Volatile commodity and raw material prices are affecting every industry from chemicals, supermarkets to white goods, electronics and automotive. Volatile and unstable global markets have widespread implications for manufacturing organizations. From rising energy costs to unexpected fluctuations in raw material prices and currencies, unforeseen obstacles are threatening to destabilize supply chains and make it difficult for manufacturers to manage their sourcing costs.
This is especially the case with the specialty chemicals industry as explained by Mr Wouter Hut, VP Procurement, Akzo Nobel Specialty Chemicals at the 2016 CIEX Europe conference held in Frankfurt, Germany. Hut sees the specialty chemicals market volatility mainly driven by oil price fluctuation and margin battles.
Innovating procurement processes
However, according to Hut, raw material price volatility can also be an opportunity if managed well. To take advantage of varying raw material prices companies need to innovate and adapt their procurement processes. This starts with the introduction of decentralized procurement functions that use new processes and tools and are more closely aligned with business needs.
Falling prices for one material do not necessarily translate into savings explains Akzo Nobel’s VP for Procurement, using the example of Ethylene. Even though prices for oil have dropped, the price of ethylene has not come down due to a continued underinvestment in new ethylene cracking capacity and also due to lower asset integrity of existing ethylene cracking units globally. This discrepancy in pricing is increasingly hard to explain and justify with customers.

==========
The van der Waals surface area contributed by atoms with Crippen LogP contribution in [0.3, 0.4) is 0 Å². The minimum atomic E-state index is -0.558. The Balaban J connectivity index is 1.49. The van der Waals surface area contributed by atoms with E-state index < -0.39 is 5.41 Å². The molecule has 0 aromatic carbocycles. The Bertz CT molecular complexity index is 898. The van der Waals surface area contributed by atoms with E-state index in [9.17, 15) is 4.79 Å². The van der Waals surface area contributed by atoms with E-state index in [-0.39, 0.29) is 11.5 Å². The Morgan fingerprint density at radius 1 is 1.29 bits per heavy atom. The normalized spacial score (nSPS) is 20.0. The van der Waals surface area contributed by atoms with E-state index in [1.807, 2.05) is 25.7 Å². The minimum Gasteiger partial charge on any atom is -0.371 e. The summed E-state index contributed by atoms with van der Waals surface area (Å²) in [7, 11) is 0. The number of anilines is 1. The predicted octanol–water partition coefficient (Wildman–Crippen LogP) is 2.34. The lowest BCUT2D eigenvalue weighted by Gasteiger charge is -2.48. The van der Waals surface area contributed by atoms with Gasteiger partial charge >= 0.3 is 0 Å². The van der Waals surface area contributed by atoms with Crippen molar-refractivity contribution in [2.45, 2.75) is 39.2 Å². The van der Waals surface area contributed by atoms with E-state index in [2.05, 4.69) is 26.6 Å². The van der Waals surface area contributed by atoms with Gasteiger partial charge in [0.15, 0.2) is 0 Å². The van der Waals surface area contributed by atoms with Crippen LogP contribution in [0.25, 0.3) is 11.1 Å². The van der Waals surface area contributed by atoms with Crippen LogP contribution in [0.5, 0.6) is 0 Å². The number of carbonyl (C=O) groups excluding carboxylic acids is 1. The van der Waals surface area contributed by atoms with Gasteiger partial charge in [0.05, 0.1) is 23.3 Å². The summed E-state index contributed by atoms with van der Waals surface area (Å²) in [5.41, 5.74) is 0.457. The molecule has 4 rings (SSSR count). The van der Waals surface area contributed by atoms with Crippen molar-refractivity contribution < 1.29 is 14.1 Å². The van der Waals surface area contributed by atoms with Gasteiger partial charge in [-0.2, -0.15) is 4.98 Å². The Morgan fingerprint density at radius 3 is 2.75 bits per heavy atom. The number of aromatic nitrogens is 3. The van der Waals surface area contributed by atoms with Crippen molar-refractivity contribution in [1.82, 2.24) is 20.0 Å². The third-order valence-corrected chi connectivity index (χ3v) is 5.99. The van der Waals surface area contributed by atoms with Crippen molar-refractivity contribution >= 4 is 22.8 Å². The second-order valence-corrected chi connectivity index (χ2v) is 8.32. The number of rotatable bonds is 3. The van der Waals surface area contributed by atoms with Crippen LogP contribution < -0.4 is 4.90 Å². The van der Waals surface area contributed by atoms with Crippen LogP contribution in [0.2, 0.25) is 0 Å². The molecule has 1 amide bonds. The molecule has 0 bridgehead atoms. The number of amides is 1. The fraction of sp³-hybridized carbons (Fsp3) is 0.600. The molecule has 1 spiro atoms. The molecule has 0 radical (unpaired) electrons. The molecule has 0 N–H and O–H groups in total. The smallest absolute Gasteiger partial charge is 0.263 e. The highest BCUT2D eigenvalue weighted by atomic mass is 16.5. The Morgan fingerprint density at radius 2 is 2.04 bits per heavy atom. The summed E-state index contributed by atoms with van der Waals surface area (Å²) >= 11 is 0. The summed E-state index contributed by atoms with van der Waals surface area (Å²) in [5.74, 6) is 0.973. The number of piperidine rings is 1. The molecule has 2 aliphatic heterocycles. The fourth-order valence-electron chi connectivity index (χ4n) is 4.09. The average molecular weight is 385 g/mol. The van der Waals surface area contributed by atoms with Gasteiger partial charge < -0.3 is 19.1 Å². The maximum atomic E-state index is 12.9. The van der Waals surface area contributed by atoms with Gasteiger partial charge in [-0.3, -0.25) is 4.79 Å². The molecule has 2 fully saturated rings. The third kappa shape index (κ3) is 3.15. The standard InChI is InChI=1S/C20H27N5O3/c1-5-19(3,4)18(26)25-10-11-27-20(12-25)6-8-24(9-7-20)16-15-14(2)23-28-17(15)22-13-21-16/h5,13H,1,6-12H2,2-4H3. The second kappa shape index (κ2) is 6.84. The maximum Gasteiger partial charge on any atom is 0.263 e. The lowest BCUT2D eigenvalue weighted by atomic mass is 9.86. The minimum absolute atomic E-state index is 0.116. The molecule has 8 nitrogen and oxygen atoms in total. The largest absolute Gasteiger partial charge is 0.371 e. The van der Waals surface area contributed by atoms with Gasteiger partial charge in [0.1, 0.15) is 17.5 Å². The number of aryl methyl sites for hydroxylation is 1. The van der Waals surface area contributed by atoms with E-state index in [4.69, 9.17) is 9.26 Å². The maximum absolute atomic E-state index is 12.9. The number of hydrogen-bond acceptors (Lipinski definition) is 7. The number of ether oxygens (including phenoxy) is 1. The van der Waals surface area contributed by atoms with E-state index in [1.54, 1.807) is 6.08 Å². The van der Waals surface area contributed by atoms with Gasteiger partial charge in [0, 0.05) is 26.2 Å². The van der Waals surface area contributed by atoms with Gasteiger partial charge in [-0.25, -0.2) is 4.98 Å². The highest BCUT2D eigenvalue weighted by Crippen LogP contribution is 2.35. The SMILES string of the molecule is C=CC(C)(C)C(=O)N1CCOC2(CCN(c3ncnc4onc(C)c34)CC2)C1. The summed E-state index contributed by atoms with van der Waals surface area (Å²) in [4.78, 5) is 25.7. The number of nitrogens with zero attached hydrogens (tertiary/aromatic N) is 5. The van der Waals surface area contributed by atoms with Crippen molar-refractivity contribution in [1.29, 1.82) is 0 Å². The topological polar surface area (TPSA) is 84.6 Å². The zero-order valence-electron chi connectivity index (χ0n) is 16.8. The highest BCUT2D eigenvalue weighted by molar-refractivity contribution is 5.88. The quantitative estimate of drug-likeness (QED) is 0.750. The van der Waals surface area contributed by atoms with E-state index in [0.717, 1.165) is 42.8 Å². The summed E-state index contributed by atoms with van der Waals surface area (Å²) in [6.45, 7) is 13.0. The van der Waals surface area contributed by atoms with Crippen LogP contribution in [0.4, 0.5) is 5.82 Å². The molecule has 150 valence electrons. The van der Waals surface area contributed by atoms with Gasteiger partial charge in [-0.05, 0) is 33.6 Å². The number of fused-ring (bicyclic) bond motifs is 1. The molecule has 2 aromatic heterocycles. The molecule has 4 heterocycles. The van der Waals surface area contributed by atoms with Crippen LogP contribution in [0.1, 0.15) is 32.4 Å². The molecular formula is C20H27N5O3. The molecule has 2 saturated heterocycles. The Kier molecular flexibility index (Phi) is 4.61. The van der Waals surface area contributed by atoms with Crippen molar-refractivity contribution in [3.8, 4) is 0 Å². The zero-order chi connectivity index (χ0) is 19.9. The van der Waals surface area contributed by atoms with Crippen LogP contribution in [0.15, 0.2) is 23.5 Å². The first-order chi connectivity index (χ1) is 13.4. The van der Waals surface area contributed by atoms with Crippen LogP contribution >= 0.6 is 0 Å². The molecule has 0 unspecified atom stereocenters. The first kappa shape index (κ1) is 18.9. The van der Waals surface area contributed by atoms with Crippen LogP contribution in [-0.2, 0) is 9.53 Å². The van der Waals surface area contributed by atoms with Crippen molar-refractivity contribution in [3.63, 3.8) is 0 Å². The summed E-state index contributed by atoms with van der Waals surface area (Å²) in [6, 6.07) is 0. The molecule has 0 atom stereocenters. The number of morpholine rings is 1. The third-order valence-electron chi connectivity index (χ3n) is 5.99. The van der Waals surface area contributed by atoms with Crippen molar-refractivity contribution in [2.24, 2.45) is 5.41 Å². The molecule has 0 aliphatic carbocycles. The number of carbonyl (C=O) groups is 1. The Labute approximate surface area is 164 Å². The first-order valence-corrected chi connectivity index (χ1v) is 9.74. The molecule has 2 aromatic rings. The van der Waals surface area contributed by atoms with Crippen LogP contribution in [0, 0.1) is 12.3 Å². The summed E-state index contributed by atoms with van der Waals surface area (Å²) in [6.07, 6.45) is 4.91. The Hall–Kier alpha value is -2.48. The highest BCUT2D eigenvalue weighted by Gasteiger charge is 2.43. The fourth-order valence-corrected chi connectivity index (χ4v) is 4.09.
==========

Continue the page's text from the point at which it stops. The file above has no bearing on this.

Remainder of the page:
Feeding price forecasts into margin management
Price forecasting has become a critical part of Akzo Nobel’s business processes. The company even took the step of making its 18 month advance price forecasting a KPI for its business units. Through a tight integration of PMM diagnostics, pricing methodologies and improved tools & processes, price points, margins and ultimately EBITDA can be managed and improved. To do this effectively, Akzo Nobel forecasts its entire chain using a combination of Stoichiometrics, Demand/supply mapping and market intelligence.
Even today, many manufacturers lack the flexibility to respond to market volatility. Hut recommends a two-pronged strategy that focuses on short-term mitigation of risk as well as a long-term sustainability goal. To achieve this, procurement departments need to become agile and adept in the full gambit of derivative instruments. Additional strategies can be the complete review of supply chains, with a focus on proximity to raw material and their value-to-sustainability quotient. Upstream investments can also be considered if capital permits. Last but not least, waste minimization technologies and programs can also create compelling cost savings.
Watch the full presentation at CIEX 2016 here (Wouter Hut, VP Procurement, Akzo Nobel Specialty Chemicals)
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